Rice king sets his sights even higher
World renowned scientist Yuan Longping, a thin and tanned 81-year-old, has likened himself to a seed.
After five decades of researching hybrid rice in the field, the former Hunan provincial teacher once told state media that 'one should be a good seed; be physically, spiritually and emotionally healthy' because only a healthy seed can grow into a plant with deep roots, thick leaves and big fruit.
The career of the 'father of hybrid rice' bore new fruit recently when a team from the Ministry of Agriculture announced on Monday that the average yield from a seven-hectare plot at his experimental base in Longhui county, Hunan, hit another world record - 13.9 tonnes per hectare.
The world's average rice yield was 4.3 tonnes per hectare in 2009, according to the latest statistics from the UN's Food and Agriculture Organisation.
'I finally made it. Honestly, last night I was too excited to sleep. I didn't fall asleep until after 2am,' Yuan told state television.
He and his research team achieved a yield of 700kg per mu (666 square metres) in 2000, before raising that to 800kg per mu in 2004. It took another seven years to increase the yield to 900kg per mu, or 13.5 tonnes per hectare. 'Technically, it's very hard. I spent seven years [in pursuit of this]. It was like a dwarf climbing up stairs,' he told state television.
Yuan's research on hybrid rice was first driven by the serious famine that gripped China in the late 1950s and early 1960s. Although most Chinese now have adequate food, his research is a way to solve mounting challenges caused by an expanding population and a shrinking area of arable land.
He told an interviewer in 2006, 'by using the technology of 'super hybrid rice', three mu of land can create as much grain as what originally grew on four mu of land'.
'I have been dealing with rice my whole life,' Yuan said. 'I like it very much, especially when it bears a lot of plump grains and turns a nice yellow.'
Yuan said he would continue working to boost the yield to 15 tonnes per hectare, something he hoped to realise in 10 years.
But doubts remain over how effective his breakthroughs are in helping ordinary farmers achieve higher yields.
Yuan admits that experimental fields are in better condition than others and average yields would be 20 per cent to 25 per cent lower if his seeds were planted on a larger scale.
His own methods for growing rice were also difficult to teach to farmers because many grass-roots stations responsible for extending agricultural knowledge and skills were reluctant to put in the effort required, he told state television.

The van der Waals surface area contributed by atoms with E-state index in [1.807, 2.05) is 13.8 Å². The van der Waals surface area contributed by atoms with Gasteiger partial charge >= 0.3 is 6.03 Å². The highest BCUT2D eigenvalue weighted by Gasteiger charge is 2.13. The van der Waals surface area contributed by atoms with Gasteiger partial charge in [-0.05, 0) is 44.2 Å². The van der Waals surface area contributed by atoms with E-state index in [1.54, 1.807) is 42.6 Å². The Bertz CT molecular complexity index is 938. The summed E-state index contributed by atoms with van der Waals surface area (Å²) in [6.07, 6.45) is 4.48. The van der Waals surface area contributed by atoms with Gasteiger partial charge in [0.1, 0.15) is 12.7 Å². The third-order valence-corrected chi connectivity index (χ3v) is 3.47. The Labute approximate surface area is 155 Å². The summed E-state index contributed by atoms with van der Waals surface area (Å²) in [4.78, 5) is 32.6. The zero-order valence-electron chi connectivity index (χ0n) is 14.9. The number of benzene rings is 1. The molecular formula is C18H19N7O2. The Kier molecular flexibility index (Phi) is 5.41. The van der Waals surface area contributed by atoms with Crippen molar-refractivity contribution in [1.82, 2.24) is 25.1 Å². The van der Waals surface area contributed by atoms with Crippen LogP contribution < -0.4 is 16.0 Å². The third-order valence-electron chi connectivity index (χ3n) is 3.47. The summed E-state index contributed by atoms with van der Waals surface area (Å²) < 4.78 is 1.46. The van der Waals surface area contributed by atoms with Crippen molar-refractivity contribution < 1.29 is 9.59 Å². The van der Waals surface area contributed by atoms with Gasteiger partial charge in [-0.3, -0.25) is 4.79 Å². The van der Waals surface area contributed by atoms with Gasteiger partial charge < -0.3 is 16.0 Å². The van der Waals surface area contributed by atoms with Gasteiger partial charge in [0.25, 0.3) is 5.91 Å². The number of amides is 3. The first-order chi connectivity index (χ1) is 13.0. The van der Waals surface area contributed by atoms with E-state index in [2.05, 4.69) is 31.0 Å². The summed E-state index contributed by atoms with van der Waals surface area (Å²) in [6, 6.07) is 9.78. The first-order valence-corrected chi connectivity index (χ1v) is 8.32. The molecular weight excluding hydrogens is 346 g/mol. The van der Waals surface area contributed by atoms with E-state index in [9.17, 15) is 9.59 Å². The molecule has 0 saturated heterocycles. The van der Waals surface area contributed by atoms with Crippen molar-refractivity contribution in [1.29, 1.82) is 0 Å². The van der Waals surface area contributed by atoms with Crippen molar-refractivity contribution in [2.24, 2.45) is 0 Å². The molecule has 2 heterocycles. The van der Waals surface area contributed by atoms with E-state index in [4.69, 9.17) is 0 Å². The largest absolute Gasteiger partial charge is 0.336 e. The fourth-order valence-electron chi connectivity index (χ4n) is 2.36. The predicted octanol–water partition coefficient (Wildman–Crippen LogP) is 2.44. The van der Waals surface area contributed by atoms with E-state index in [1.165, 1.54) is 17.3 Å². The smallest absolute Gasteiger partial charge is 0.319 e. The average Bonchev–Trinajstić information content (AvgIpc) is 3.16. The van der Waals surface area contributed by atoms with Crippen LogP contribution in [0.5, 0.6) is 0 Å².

'It's because they're underpaid, and [working] conditions are poor,' he said. 'I'm calling upon the government to provide more preferential policies to cadres in these stations so that they can concentrate on promoting new technologies and new species.'
In April, Li Changping, an outspoken researcher on rural issues, wrote an open letter to Yuan asking him to stop researching hybrid rice because it was dominating the seed market and farmers could no longer get regular seeds, which produced better-tasting grains.
'I think he was asking me to go backwards,' Yuan responded on state television.
Hybrid vigour was a universal phenomenon and he would never give up, he said.
In 2000, an agricultural company started by the Hunan Academy of Agricultural Sciences and named after Yuan launched its initial public offering. Yuan now owns 1.61 per cent of Yuan Longping High-Tech Agriculture, which translates into a net worth of 135 million yuan, according to the company's market value of 30.2 yuan per share.
'I never ask about it,' he said when asked during a visit to his former school in Wuhan, Hubei, two years ago if he kept an eye on the company's stock price.
He said his annual income was more than 300,000 yuan, including 6,000 yuan of salary and extra income from stock dividends, writing articles, counselling and so on.
He wears many hats including being director of the Hunan Hybrid Rice Research Centre and a professor at Hunan Agricultural University.
'Money is necessary because you need to live life,' he said. 'But a man of honour makes money in a lawful way ... don't waste it but never be stingy.'
One of his daughters-in-law, Duan Meijuan, who earned her doctorate at Hunan Agricultural University, told Xinhua that she wanted to be tutored by Yuan for her doctorate, but he turned her down 'because he didn't want others to gossip [about me using connections to get ahead]'.
The names Yuan gave to his two granddaughters show how he sees the world - one means 'having sun' and the other means 'having water'.
'With both sun and water, everything will thrive,' he said.
Yuan won the prestigious World Food Prize in 2004 for helping establish the hybrid rice seed production industry in China and 'being responsible for feeding 60 million people'.
The World Food Prize was created in 1987 by Nobel Peace Prize winner Dr Norman Borlaug, to recognise individuals who contributed landmark achievements in increasing the quality, quantity, or availability, of food in the world.